I would like to display current path in sh prompt (not bash shell), which currently just shows "#", I tried with introducing this

env PS1="$(whoami)@$(hostname):$(pwd)"

and

set PS1="$(whoami)@$(hostname):$(pwd)"

in /etc/profile.

But as obvious this does not refresh when the the directory is changed or user changes. Please suggest a way to make this dynamic.

  • 1
    Note that each $() runs a separate program; it would be faster to use environment variables, such as $LOGNAME, $HOSTNAME and $PWD instead. – grawity May 29 '13 at 12:00
  • One answer was to use single quotes instead of double quotes, however, that's quite the full correct answer. What you really want to do is defer evaluation of the code inside your prompt until the prompt is used. – MaasSql Oct 27 '14 at 14:40
  • All you need is to use export "PS1="$(whoami)@$(hostname):$(pwd) >" then edit /etc/profile and append this line at the end. – SDsolar Mar 29 '17 at 19:25
up vote 60 down vote accepted

Command substitutions in double quotes " get expanded immediately. That is not what you want for your prompt. Single quotes ' will preserve the substitutions in $PS1 which then get only expanded when displaying the prompt. Hence this should work:

export PS1='$(whoami)@$(hostname):$(pwd)'

If you want the usual dollar sign and a space at the end of your prompt, simply add $ at the end (no escaping necessary): export PS1='$(whoami)@$(hostname):$(pwd)$ '

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    Worked like a charm after changing 'set' to 'export' in your answer export PS1='$(whoami)@$(hostname):$(pwd)$' I saved the change s to /etc/profile. Thank you. – Bleamer May 29 '13 at 10:22
  • @Bleamer: set worked for me (but I didn't had a native sh). But I'll change it to export to comply with your setup. – mpy May 29 '13 at 11:01
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    Is there any way to make this permanent? Currently I have to do it each time I log in. Thanks! – the.ufon Sep 2 '14 at 7:07
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    You have put this line to /etc/profile (see question) or ~/.profile?! – mpy Sep 2 '14 at 16:39
  • +1, this would need some delimiter at the end, though. As is, you get something like foo@localhost:/home/fools -la when using ls -la. – phresnel Jan 6 '15 at 10:00
sh-4.2$ export PS1="\u@\h:\w>"
jenny@serenity:~>cd /usr/local
jenny@serenity:/usr/local>
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    I am afraid that works for bash shell not for sh, when i do this I get \u@\h:\w> as my command prompt – Bleamer May 29 '13 at 10:11
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    Must be a different sh version; as you can see from the first line, it worked for me in sh 4.2. – Jenny D May 29 '13 at 10:12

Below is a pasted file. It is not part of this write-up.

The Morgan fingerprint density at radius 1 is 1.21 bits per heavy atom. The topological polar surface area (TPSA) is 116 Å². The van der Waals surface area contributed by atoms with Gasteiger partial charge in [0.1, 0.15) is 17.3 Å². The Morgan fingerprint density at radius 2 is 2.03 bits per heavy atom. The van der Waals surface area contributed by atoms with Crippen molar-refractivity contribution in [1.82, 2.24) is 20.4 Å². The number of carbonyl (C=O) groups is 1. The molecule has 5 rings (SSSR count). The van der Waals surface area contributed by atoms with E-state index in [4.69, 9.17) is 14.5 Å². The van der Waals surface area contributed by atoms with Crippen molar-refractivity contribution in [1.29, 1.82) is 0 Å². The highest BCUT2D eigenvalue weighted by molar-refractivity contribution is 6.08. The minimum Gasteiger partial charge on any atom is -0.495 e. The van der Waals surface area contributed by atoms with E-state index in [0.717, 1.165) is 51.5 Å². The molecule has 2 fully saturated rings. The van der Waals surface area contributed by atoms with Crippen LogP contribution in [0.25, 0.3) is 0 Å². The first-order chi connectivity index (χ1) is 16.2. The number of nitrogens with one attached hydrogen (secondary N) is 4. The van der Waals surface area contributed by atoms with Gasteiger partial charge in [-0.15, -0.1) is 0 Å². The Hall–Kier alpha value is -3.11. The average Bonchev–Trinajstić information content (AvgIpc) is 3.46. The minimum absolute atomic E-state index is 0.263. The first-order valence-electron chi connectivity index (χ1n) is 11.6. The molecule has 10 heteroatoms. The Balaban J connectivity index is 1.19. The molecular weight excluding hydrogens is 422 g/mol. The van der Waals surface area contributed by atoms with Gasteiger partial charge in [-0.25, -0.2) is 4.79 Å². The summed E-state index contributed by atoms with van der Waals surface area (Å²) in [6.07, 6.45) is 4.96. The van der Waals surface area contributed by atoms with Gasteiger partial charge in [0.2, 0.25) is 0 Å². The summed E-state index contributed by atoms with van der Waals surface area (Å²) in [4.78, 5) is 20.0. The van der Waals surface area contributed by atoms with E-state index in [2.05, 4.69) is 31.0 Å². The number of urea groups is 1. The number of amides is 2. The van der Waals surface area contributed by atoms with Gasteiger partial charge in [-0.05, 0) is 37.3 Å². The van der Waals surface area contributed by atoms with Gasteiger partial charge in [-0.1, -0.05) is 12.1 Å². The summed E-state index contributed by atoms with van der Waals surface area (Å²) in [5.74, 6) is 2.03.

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    That may be the case. This shell is from Busy Box. Thank you. Appreciate your help though. – Bleamer May 29 '13 at 10:25
  • @Bleamer, it works for me with BusyBox v1.19.4 built-in shell (ash). – cjm Sep 11 '13 at 4:26
  • Thank you for response @cjm, though I'll avoid digging further into this. – Bleamer Sep 27 '13 at 9:34

This command works for me.

export PS1="\u@\h: \W:$"

Where
\u = username
\h = hostname
\W Name of present folder (not full path)

  • +1 for \W parameter – Dimitry K Oct 23 at 17:31

One answer was to use single quotes instead of double quotes, however, that's not quite the full correct answer. What you really want to do is defer evaluation of the code inside your prompt until the prompt is used.

set PS1="$(pwd)" 

sets the prompt to the working directory as of the set command.

set PS1="\$(pwd)" 

does NOT expand $(pwd). Instead, PS1 is set to the literal value of $(pwd).

Test / Understand this by running:

echo $PS1

. If you see the string : $pwd, your prompt works. If you see the literal path, the prompt is broken because it has been statically set

Use the below command to set is like in the cpanel.

export PS1='$(whoami)@${HOSTNAME%%.*} [$(pwd)]# '

  • Thanks! None of the other options above worked. This one did. Was driving me crazy. Thanks for saving my sanity. HA! – Lee_Str Jun 14 '16 at 12:57

One might consider to pimp the prompt by adding some colors. For instance:

export PS1='\[\e[0;36m\]\u\[\e[0m\]@\[\e[0;33m\]\h\[\e[0m\]:\[\e[0;35m\]\w\[\e[0m\]\$ '

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